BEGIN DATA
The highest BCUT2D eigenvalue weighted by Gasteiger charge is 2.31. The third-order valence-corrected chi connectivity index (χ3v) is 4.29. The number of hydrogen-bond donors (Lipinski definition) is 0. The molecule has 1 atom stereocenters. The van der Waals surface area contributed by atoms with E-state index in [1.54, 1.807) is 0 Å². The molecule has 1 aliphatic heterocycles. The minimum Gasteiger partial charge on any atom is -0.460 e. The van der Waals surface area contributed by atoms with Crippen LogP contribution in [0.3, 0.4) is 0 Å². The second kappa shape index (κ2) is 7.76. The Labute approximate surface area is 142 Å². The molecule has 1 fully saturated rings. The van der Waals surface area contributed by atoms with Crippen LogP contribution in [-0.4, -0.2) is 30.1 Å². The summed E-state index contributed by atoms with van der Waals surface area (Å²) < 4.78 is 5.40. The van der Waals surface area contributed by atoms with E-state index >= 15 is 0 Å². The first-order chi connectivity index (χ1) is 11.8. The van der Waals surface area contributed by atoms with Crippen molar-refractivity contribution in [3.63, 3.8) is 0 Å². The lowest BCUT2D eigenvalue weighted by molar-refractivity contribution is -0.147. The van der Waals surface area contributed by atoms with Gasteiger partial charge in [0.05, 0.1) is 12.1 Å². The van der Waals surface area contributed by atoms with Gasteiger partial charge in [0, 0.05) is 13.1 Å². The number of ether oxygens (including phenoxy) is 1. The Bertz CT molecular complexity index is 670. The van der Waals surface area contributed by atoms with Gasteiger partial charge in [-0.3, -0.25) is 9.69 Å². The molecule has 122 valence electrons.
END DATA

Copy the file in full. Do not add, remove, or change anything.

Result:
The highest BCUT2D eigenvalue weighted by Gasteiger charge is 2.31. The third-order valence-corrected chi connectivity index (χ3v) is 4.29. The number of hydrogen-bond donors (Lipinski definition) is 0. The molecule has 1 atom stereocenters. The van der Waals surface area contributed by atoms with E-state index in [1.54, 1.807) is 0 Å². The molecule has 1 aliphatic heterocycles. The minimum Gasteiger partial charge on any atom is -0.460 e. The van der Waals surface area contributed by atoms with Crippen LogP contribution in [0.3, 0.4) is 0 Å². The second kappa shape index (κ2) is 7.76. The Labute approximate surface area is 142 Å². The molecule has 1 fully saturated rings. The van der Waals surface area contributed by atoms with Crippen LogP contribution in [-0.4, -0.2) is 30.1 Å². The summed E-state index contributed by atoms with van der Waals surface area (Å²) < 4.78 is 5.40. The van der Waals surface area contributed by atoms with E-state index >= 15 is 0 Å². The first-order chi connectivity index (χ1) is 11.8. The van der Waals surface area contributed by atoms with Crippen molar-refractivity contribution in [3.63, 3.8) is 0 Å². The lowest BCUT2D eigenvalue weighted by molar-refractivity contribution is -0.147. The van der Waals surface area contributed by atoms with Gasteiger partial charge in [0.05, 0.1) is 12.1 Å². The van der Waals surface area contributed by atoms with Gasteiger partial charge in [0, 0.05) is 13.1 Å². The number of ether oxygens (including phenoxy) is 1. The Bertz CT molecular complexity index is 670. The van der Waals surface area contributed by atoms with Gasteiger partial charge in [-0.3, -0.25) is 9.69 Å². The molecule has 122 valence electrons.